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QT Luong
25-Feb-2006, 00:01
Jeff Conrad has split his exposition of DoF into two new articles
Intoduction to DoF (http://www.largeformatphotography.info/articles/IntroToDoF.pdf),
which is now a true "introduction", and
DoF in Depth (http://www.largeformatphotography.info/articles/DoFinDepth.pdf), which
will likely be a definitive reference on the subject, revisiting also the "optimal f-stop" approach.

Please feel free to leave any contructive comments on the new articles in this thread.

For reference, comments on the old article are available
here (http://www.largeformatphotography.info/lfforum/topic/499846.html).

David Martin
25-Feb-2006, 10:52
Equation 3 (long form) in the intro (top of page 4) - should N (LHS) be the f-number, not the focal length?

Otherwise a very nice article.

..d

Jeff Conrad
25-Feb-2006, 19:45
That would make more sense, wouldn't it?

Eric Woodbury
8-Mar-2006, 15:09
No doubt definitive, but are the Hansma numbers I'm using non-optimal? I'll never know. Hansma's article was simple and practical.

It would be interesting to see actual photographs demonstrating the effects that are characterized by all those equations.

Also, as a BW photographer, I'm not sure I agree with the assumption of using 546nm as the spectral middle. Unless using filters, I should think a shorter wavelength would be better. It would be nice to have an Excel spreadsheet version of this that allowed calculations of the optimum f/number given our personal settings such that we might develop a better feel for DOF.

Paul Metcalf
8-Mar-2006, 17:02
Hansma's numbers are not non-optimal. The issue is what is optimal, which is subject to the optimization contraints. Hansma uses diffraction and defocus as contraints. Others have used MTF response. The real test of optimallity is in your own photographs. If you like them, join a f/64 group. If you don't, say your a member of a Pictorialist Club.

Jeff Conrad
8-Mar-2006, 18:32
Hansma's numbers and mine differ by about 3%; for practical purposes, they
are the same, and I tried to suggest this in both articles. Stated
otherwise, Hansma's numbers appear to work quite well indeed, more so than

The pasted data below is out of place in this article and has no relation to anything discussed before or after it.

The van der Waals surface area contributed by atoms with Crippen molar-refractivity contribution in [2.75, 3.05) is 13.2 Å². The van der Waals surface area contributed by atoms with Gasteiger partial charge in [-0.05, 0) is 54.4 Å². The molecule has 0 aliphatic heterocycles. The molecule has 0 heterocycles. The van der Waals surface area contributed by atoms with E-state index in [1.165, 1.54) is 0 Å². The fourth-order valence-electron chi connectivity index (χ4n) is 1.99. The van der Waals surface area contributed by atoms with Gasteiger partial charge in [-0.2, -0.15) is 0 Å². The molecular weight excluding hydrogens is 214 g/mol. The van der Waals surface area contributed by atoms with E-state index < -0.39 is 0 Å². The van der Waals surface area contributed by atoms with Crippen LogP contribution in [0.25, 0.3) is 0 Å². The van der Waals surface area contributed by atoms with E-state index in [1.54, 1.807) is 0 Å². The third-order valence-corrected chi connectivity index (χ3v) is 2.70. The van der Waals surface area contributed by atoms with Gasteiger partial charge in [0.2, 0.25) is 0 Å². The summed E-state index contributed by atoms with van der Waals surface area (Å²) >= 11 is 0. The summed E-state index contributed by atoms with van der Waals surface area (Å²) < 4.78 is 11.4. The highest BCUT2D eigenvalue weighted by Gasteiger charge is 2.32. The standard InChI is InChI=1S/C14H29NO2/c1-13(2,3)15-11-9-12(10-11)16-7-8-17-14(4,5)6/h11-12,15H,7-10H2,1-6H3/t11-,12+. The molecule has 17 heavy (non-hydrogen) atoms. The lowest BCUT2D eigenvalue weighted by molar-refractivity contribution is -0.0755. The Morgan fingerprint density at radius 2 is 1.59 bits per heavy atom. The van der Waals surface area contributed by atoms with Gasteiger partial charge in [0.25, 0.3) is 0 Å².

the alternative suggested by Wheeler; quite honestly, this was a bit of a
surprise to me.

Both Hansma's numbers and mine are empirically derived: in his case, using
a “rule of thumb” method for combining defocus and diffraction;
in my case, from observing MTF graphs and noting the optimum f-numbers at
an arbitrarily chosen spatial frequency. That three slightly different
approaches seem to give about the same numbers suggests that the numbers
are not unreasonable.

My choice of spatial frequency (6 lp/mm in the final image) is somewhat
arbitrary; it could be argued that this frequency is below the threshold of
detectability (although I'm sure that some others might argue that 15 lp/mm
would be more suitable). If I had chosen 4 lp/mm, the optimum f-number
would be slightly less in most cases. I chose 6 lp/mm largely because the
best-fit equation used the square root rather than an exponent such as
0.62, which requires more effort (and introduces more chances for error).

I agree that 546 nm is arbitrary; I chose it simply because most other
analyses have used similar values. Offhand, I'm not sure I could assemble
a spreadsheet, because I'd need to recompute the MTFs and see what
happened. I may try this (it's not difficult), and if I see anything
significant I'll mention it.

In practical photography, I see little need for more than three equations:
<ol>
<li>Focus distance</li>
<li>Minimum f-number based on DoF</li>
<li>Maximum f-number based on diffraction effects</li>
</ol>

The other equations and graphs are included simply to indicate that I
didn't pull the numbers out of the air. You may disagree with my methods
and results, but at least you can see how I obtained them.

Perhaps most important: reaching the DoF limit is not like falling off a
cliff. DoF simply isn't an area where 5 significant figures are
meaningful. No real-world images will match the numbers I obtained. I
made a number of simplifying assumptions; in particular, I treat lenses as
aberration free and do not include the effects of the imaging medium.
Without these simplifications, however, the problem becomes so complex as
to be unmanageable.

I certainly agree that analysis of some actual images would be helpful
(Hansma did perform some tests that matched his predictions quite well).
I'd also like to see some tests that affirmed or negated the common
assumptions of detectable blur, as well as a rigorous test of the benefits
of equal vs. unequal near- and far-limit CoCs under reasonable viewing
conditions (I don't usually examine a print with a microscope). I'm not
convinced that I see much benefit, though my tests are far from rigorous.
Doing a meaningful, quantitative test is no simple matter, and I'm not
currently set up to perform tests with which I would be satisfied.

For what it's worth, I personally set focus and f-number from the image
side, using the approximate equations. I never worry about diffraction,
because motion blur nearly always is a far greater problem. In other
words, I pretty much forget the math when actually using a camera.
Hansma's article, as well as the results I got from the MTF analyses, seem
to suggest that what many of us have done for years is just fine.

relatively_random
18-Jul-2018, 03:09
Hello, I've been reading Depth of Field in Depth (http://www.largeformatphotography.info/articles/DoFinDepth.pdf), and it has been of great help for my purposes.

However, I may have stumbled upon an issue, unless I'm wrong. Equation 96, "relative blur" with pupil magnification, is derived from equations 44 and 95. Doesn't equation 44 assume no pupil magnification?